Tarnish on the Golden Rock: Will the Tiny Caribbean Isle of St. Eustatius Surrender to Oil Multinationals?
Part I of a multi-part series originally published on Ecology.com.
St. Eustatius (“Statia”) is a charming, diminutive tropical island lapped by the Atlantic on the east and the Caribbean on the west; equidistant between North and South America – a central location which provided Statia its early prominence as an 18th century hub for shipping and trade.
So prosperous was this lush, mountainous island, it was called The Golden Rock. But its central location also cursed this Eden.
The Caribbean basin is one of the world’s major oil producing regions, with Venezuela boasting the western hemisphere’s largest reserves (and refineries), in addition to other producers like Mexico, Columbia, and the Gulf Coast of the US.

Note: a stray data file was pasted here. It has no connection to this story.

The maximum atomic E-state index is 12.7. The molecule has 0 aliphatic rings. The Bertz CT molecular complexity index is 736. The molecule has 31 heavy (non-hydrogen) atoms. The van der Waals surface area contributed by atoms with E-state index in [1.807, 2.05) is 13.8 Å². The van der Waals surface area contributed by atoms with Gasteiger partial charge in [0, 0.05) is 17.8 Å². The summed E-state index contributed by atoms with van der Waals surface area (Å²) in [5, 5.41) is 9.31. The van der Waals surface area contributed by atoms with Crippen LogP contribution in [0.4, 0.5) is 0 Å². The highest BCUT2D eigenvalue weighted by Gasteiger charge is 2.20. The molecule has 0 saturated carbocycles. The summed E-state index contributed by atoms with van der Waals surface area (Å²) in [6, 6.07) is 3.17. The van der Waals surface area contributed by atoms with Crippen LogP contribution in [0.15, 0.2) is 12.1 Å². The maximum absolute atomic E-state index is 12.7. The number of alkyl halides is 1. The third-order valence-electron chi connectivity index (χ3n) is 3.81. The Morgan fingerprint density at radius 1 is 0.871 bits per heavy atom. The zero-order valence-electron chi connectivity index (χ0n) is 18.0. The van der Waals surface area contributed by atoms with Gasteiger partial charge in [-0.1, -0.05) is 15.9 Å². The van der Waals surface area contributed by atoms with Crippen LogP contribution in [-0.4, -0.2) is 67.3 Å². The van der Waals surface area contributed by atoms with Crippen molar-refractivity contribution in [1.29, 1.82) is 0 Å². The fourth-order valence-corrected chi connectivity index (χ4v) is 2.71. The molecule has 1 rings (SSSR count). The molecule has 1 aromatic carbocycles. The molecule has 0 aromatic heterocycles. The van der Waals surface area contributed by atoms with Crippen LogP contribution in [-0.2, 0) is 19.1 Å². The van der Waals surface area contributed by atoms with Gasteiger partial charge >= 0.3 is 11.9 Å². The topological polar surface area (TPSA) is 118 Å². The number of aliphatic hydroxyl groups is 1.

While most of the oil produced here is shipped regionally – and predominantly to the US – there’s a deficit of deep water ports there, making Caribbean refining and transfer points critical.
And at the axis of these shipping routes, is Statia.
The Golden Rock
Although 4,927 miles (7,927km) from Amsterdam, Statia is a municipality of the Netherlands. Roughly five miles long and two miles wide, the island is inhabited by approximately 3,000 residents – mostly clustered in the middle third of the island on a verdant bluff bookended by mountains on one end and a slumbering volcano – the Quill – on the other.
But more dominant than even the 2,000-foot (609m) Quill, is an expanse of oil drums blotting the northwest quadrant of the island.
Opened in 1982, and acquired by NuStar Energy L.P. (NuStar) in 2005, the oil terminal contains 67 storage tanks with a capacity of more than 13-million barrels. Another $50 million, five tank expansion is currently underway and slated for completion by the end of 2012. At that time capacity for distillate fuels will increase one million barrels, and generate another $5-10 million annually.
And NuStar wants more.
Continue reading here.